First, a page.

Veterans Treatment Courts increase the likelihood of successful rehabilitation through early and continuous judicially-supervised treatment.

Veterans Treatment Courts also provide veterans with services and benefits that aid in their successful transition back into society.

Below are some resources that may assist any veterans in need of legal assistance:

Justice For Veterans

National Association of Veteran Advocates

American Bar Association Military Pro Bono Project

Jail Diversion and Trauma Recovery Program

California Veterans Legal Institute

Military Connection salutes and proudly serves veterans and service members in the Army, Navy, Air Force, Marines, Coast Guard, Guard and Reserve,  and their families.

Pets for Vets- Making Matches, Saving Lives


By Debbie Gregory.

Dogs have always been called “man’s best friend” as they are known for their loyalty and companionship. Dogs seem to be able to understand human emotions and respond appropriately, sensing happiness, sadness and fear.

Voltaire wrote, “It seems that nature has given the dog to man for his defense and for his pleasure. Of all the animals it is the most faithful: it is the best friend man can have.”

As an animal trainer with a master’s in anthrozoology, Clarissa Black’s trip to a local VA Hospital with her dog, Bear, changed her life. After seeing how the veterans responded to Bear, Black decided to use her skills and resources to train rescue dogs for America’s veterans, especially those struggling with post-traumatic stress disorder (PTSD), traumatic brain injury, anxiety and depression. And so, Pets for Vets was born.

In addition to helping the veterans, the program rescues shelter dogs from around the country, a win-win for all.

The non-profit organization utilizes an extensive matchmaking process in order to make sure that the veteran and dog are a good fit. Once the pet has been selected, it receives obedience training and learns the skills that will benefit its new owner’s condition.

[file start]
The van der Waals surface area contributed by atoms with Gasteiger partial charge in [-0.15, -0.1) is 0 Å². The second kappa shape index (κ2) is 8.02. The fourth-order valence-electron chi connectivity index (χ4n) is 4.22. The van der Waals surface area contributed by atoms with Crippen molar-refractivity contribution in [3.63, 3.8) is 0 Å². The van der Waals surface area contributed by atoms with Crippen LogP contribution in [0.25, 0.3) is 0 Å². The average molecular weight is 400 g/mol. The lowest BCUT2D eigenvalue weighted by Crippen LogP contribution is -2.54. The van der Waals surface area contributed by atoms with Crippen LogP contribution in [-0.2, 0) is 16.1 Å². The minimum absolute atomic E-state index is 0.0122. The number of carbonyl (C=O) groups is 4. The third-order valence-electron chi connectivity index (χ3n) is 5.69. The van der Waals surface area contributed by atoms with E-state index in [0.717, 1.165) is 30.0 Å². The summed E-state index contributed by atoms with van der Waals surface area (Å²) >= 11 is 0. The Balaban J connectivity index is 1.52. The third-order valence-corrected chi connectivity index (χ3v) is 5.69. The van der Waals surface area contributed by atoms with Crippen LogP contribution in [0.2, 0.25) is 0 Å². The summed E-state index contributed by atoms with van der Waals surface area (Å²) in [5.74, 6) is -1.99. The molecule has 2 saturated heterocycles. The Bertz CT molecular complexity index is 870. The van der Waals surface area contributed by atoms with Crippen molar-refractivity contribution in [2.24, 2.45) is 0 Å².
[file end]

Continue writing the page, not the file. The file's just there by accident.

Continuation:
Dogs trained to assist people with PTSD learn a range of tasks. Some dogs can be taught to recognize early signs of anxiety in their partners and to give an alert, thereby re-focusing their partner, who can then use strategies they have been taught to cope with the situation.

Pets for Vets is not only helping shelter dogs find the love they deserve, but also it’s a way to say thank you to our country’s veterans for their service and dedication, because sometimes the best medicine is a cold nose and a warm, furry friend.

 For more information on Pets for Vets or to make a donation, please visit

Military Connection salutes and proudly serves veterans and service members in the Army, Navy, Air Force, Marines, Coast Guard, Guard and Reserve,  and their families.



Special offer for OEF/OIF Veterans in San Diego, Los Angeles, Washington, DC and New York City

“After my first week of meditation I was able to sleep. My day to day functions became clearer. My depression has improved daily and my aggression has vanished. It’s like I was living in a fog of war and TM cleared the fog, allowing me to see things clearly.”—OEF Vet

Veterans of OEF/OIF are now eligible to receive a full scholarship to learn the evidence-based Transcendental Meditation technique—TM. Published research has shown that the benefits of regular TM practice include:

  • Reduction in PTSD, anxiety and depression
  • Decrease in insomnia
  • Improved quality of life